Despite a few last-ditch efforts – including a 3-point attempt from Tchoukuiegno at the buzzer – the Wildcats weren’t able to make up the deficit. This now marks the third straight season Herrion and the Wildcats have been bounced from the opening round of the playoffs, and the second in a row on their home court. 

Martinez led for the Wildcats with 17 points and six rebounds. Tchoukuiegno and Guadarrama added 15 and 11 respectively. 

“I cannot question at all what these guys gave us,” said Herrion. “Their effort, their competitiveness was off the charts; their resiliency was off the charts.” 

The future of the Wildcats remains in the air at the moment. While Martinez and hasn’t made up his mind on the possibility of returning for his graduate season, Guadarrama looks to be on his way out. Guadarrama announced Tuesday afternoon via his Instagram that he plans on entering the transfer portal for his final season of eligibility. 

It is worth noting the possibility remains for Guadarrama to return to Durham. UNH football saw star safety Evan Horn enter the transfer portal last offseason to feel out his options. Horn ended up returning to the Wildcats after minimal interest. 

Sixth-year forward Chris Lester is the only member of the team without eligibility for next fall. The team does have a handful of budding stars already on the roster to fill the shoes of Guadarrama, however. 

Tchoukuiegno has been described many times by Herrion as the hardest worker on this team and still has three seasons of eligibility remaining. The point guard took one of the biggest leaps in all of the America East from his redshirt first-year season to his sophomore campaign. 

To compliment Tchoukuiegno, Johnson was the reigning America East Rookie of the Year this past season. The shooting guard is an elite defender and often takes a back seat on offense but is comfortable shooting the ball if needed. While Tchoukuiegno might be the most improved Wildcat from last season to now, sophomore Marco Foster may have made the biggest leap throughout the course of this season.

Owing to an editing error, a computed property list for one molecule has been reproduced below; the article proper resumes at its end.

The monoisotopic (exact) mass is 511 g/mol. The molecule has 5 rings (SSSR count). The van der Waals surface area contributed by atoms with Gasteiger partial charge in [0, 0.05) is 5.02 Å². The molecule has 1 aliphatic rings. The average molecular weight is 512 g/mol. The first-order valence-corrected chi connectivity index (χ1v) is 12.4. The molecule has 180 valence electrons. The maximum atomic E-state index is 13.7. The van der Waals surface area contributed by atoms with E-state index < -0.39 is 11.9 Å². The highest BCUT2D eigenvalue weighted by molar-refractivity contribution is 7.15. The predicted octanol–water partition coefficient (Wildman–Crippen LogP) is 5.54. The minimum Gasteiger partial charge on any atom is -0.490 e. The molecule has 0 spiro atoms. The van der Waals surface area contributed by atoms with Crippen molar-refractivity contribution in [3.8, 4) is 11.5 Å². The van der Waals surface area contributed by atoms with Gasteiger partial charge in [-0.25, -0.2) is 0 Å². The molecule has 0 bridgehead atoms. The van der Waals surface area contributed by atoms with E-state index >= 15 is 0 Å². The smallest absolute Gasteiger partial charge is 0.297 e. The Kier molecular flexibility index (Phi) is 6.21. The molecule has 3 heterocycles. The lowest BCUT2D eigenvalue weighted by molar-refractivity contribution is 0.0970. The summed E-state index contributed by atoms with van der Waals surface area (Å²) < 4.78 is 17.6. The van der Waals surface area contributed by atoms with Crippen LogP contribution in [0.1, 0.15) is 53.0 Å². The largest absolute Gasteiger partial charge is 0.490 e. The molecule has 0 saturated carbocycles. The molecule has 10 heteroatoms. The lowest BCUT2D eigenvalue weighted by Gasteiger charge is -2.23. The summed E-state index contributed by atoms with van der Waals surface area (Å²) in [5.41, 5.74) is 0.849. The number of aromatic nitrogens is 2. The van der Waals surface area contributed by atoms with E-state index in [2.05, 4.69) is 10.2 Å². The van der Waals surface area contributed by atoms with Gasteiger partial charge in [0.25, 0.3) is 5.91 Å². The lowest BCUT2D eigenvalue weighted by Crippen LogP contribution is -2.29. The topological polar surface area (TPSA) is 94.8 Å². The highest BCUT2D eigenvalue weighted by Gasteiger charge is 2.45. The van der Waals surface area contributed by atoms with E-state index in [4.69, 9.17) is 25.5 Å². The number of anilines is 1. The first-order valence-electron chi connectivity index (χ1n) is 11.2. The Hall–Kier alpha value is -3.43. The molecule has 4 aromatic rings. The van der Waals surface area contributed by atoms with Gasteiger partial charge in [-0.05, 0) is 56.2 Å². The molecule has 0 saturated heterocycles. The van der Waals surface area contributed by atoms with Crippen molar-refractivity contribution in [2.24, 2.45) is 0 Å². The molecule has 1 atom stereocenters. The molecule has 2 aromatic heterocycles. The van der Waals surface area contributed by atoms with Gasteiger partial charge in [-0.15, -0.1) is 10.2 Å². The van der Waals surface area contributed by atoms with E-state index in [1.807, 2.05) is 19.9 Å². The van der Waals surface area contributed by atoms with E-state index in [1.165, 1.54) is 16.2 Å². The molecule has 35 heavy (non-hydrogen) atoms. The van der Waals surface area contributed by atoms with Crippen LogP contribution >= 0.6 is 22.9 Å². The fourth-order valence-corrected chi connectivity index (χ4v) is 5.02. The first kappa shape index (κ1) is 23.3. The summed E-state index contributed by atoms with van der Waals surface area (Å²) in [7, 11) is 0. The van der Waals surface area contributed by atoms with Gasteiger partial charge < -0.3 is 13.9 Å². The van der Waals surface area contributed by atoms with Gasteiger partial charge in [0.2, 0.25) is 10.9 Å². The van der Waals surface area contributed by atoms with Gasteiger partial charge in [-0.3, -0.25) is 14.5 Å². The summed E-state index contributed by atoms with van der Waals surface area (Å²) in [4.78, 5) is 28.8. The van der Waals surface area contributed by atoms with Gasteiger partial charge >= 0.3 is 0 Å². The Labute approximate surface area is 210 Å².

Transferring from Division II Oklahoma Christian University, Foster came in as an elite 3-point shooter, but Herrion noted he struggled in other facets of his game upon arrival. 

“[Foster] was very behind defensively at the beginning of the season to the point that [we thought] he’s going to have a lot of trouble getting on the court,” explained Herrion. “Back in mid-to-late January we just said, ‘he shoots it too well, he can make shots, we’ve got to get him on the floor.’ I give him a lot of credit; he’s improved defensively as the year’s gone on. “ 

Pending the status of Martinez and Guadarrama these will likely be the players Herrion builds around moving forward.  

As for Binghamton, they move on to face the America East-powerhouse Vermont Catamounts in the semifinals on Wednesday night. Hartford and UMBC took care of business in the quarterfinals to face each other in Baltimore on Wednesday as well. 

Herrion and the Wildcats join UMass Lowell, NJIT and UAlbany as teams who will be watching the semifinals from home. 

Photo courtesy of China Wong